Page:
3 REITs I’d Buy With $10,000

RioCan Real Estate Investment Trust (TSX:REI.UN), Boardwalk REIT (TSX:BEI.UN), and Calloway Real Estate Investment Trust (TSX:CWT.UN) are some of my top income ideas. Here’s why.

The Motley Fool

What would you do with an extra $10,000?

For many, such a windfall would be quickly wasted on new shoes, fancy electronics, or a beach vacation. But for those of us who have the discipline to save, $10,000 is a big enough sum to start working towards long-term financial goals. That’s doubly important if you haven’t begun saving at all.

Real estate investment trusts, or REITs, are one of my favourite places to stash extra cash. Real estate properties like apartment buildings, office complexes, and shopping malls tend to be reliable investments. And because they are required by law to pay out all of their profits to unitholders, these firms tend to sport enormous yields. So with this theme in mind, here are three REITs I’d buy with $10,000.

1. RioCan Real Estate Investment Trust (TSX: REI.UN)

RioCan is the country’s largest property owner with over 79 million square feet of real estate throughout Canada and the United States. However, this firm isn’t your traditional residential landlord. It specializes in commercial real estate, renting out its properties to tenants like Loblaws, Winners, and Lowe’s. Needless to say, these business are rock-solid from a financial perspective and almost always pay on time.

This has translated into a predicable stream of rental income for investors. Since the trust’s first distribution to shareholders in 1994, the fund has never missed a monthly payment to unitholders. Note, this period included three major recessions.

Today, RioCan pays a monthly distribution of 11.75¢ per unit. That comes out to an annual yield of 5.3%. But as the trust’s older leases expire and the fund rolls over tenants into higher paying contracts, I’d expect that payout to grow significantly in the years ahead.

2. Boardwalk REIT (TSX: BEI.UN)

According to projections by the Canadian Association of Petroleum Producers, Alberta oil sands production is expected to more than double by 2030. But while this trend has given energy companies a big boost, it has also had a huge impact on the Western Canadian economy. And as oil majors continue to add thousands of new employees, breakneck growth will fuel demand for housing and commercial real estate.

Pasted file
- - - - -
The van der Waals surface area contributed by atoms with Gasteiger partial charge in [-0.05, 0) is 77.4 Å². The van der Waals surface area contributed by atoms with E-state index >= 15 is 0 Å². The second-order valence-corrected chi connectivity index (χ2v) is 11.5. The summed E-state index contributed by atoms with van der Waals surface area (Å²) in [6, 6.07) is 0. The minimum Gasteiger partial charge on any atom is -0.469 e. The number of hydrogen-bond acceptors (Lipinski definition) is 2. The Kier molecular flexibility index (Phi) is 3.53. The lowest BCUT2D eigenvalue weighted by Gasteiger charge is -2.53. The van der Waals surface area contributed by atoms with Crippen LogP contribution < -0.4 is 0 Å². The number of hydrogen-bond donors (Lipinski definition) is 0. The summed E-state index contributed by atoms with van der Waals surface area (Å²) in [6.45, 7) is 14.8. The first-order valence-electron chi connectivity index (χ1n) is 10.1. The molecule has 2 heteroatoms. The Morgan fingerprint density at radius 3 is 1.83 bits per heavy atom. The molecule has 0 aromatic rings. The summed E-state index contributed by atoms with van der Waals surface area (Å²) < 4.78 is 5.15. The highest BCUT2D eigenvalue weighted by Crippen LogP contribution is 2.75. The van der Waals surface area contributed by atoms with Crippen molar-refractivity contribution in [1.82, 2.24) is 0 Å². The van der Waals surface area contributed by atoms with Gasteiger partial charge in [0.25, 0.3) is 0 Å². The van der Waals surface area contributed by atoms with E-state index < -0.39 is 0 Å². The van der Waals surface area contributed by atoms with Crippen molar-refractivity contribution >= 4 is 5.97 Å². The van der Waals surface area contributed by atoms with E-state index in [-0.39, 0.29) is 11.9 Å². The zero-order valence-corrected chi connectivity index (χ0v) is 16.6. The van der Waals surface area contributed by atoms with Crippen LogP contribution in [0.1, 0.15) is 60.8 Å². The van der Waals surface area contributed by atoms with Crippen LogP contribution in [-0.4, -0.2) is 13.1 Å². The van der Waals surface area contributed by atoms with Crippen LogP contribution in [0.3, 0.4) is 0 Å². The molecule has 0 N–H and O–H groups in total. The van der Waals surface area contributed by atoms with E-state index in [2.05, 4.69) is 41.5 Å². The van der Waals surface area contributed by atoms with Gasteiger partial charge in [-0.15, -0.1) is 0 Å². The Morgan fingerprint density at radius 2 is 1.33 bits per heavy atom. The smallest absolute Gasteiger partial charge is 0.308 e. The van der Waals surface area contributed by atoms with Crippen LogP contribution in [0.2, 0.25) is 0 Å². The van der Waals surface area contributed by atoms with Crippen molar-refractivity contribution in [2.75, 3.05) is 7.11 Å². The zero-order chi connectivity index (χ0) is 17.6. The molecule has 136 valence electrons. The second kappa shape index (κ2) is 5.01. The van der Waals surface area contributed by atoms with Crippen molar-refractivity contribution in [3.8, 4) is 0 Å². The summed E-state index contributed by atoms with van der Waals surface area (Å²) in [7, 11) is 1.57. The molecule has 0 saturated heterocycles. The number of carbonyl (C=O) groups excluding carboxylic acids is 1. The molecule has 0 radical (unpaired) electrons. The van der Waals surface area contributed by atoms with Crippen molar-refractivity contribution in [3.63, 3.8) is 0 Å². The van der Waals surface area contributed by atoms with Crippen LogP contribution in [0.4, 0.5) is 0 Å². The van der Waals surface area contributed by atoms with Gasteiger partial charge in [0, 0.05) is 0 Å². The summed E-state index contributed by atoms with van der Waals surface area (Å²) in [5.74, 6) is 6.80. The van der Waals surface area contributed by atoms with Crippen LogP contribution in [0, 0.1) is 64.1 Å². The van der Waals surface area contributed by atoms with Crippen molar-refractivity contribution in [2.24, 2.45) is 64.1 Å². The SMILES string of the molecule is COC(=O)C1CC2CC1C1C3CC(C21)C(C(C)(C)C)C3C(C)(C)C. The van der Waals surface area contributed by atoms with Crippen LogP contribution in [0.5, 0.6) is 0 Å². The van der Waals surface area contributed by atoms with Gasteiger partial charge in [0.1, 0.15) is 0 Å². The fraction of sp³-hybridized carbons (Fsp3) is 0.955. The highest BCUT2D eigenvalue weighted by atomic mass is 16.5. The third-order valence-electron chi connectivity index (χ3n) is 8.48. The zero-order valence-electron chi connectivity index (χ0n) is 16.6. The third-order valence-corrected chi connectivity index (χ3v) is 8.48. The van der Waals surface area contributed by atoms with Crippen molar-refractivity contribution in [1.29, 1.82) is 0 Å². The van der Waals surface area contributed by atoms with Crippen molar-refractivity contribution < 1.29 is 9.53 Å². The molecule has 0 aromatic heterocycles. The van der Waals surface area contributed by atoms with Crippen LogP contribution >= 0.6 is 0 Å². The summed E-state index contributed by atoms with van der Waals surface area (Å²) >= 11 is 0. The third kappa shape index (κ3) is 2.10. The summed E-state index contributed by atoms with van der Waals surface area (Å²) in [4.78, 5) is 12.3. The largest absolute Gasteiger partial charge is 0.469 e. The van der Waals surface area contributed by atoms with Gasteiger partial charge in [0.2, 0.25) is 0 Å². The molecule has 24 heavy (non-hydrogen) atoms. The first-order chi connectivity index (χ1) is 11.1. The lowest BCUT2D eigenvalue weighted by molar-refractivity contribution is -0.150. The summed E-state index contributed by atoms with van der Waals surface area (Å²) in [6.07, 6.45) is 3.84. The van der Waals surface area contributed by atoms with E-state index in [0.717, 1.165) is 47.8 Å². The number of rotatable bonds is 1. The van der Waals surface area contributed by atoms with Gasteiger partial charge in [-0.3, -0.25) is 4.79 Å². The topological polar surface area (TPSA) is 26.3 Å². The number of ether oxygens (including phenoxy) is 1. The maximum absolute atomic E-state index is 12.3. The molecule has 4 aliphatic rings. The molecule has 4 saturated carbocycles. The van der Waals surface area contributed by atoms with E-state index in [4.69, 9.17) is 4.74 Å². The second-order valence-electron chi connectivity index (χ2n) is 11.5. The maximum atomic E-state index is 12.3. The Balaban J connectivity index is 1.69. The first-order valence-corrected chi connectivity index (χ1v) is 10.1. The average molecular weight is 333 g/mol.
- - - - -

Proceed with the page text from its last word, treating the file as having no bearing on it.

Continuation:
That’s why I’m bullish on Alberta’s top residential landlord, Boardwalk REIT. A bulging population bodes well for apartment rents and occupancy rates. And thanks to tougher mortgage lending rules, many first-time home buyers have been forced to delay buying new houses and are staying in rental accommodations longer.

Don’t skip over this trust because of its meagre 3.0% yield. The fund has a great track record of rewarding unitholders, increasing its distribution 70% over the past decade. Given the tailwinds behind this firm, I’d expect that trend to continue.

3. Calloway Real Estate Investment Trust (TSX: CWT.UN)

Calloway is Canada’s second largest shopping mall owner. This trust might be the biggest ‘no brainer’ investment in the REIT sector today for two reasons.

First, I’d expect Calloway to deliver exceptional cash flow growth over the next few years. Growth drivers include interest cost savings from debt refinancing and huge returns from new shopping mall development. In fact, management is so confident on the company’s prospects, it announced a 3.4% distribution hike earlier this month.

What’s odd is that Calloway units are currently trading at one of the lower price-to-adjusted funds from operations multiples versus its retail peers. That discount is unwarranted given the company’s highly visible growth profile.

This article represents the opinion of the writer, who may disagree with the “official” recommendation position of a Motley Fool premium service or advisor. We’re Motley! Questioning an investing thesis — even one of our own — helps us all think critically about investing and make decisions that help us become smarter, happier, and richer, so we sometimes publish articles that may not be in line with recommendations, rankings or other content.

Fool contributor Robert Baillieul has no position in any stocks mentioned. David Gardner owns shares of Lowe's.

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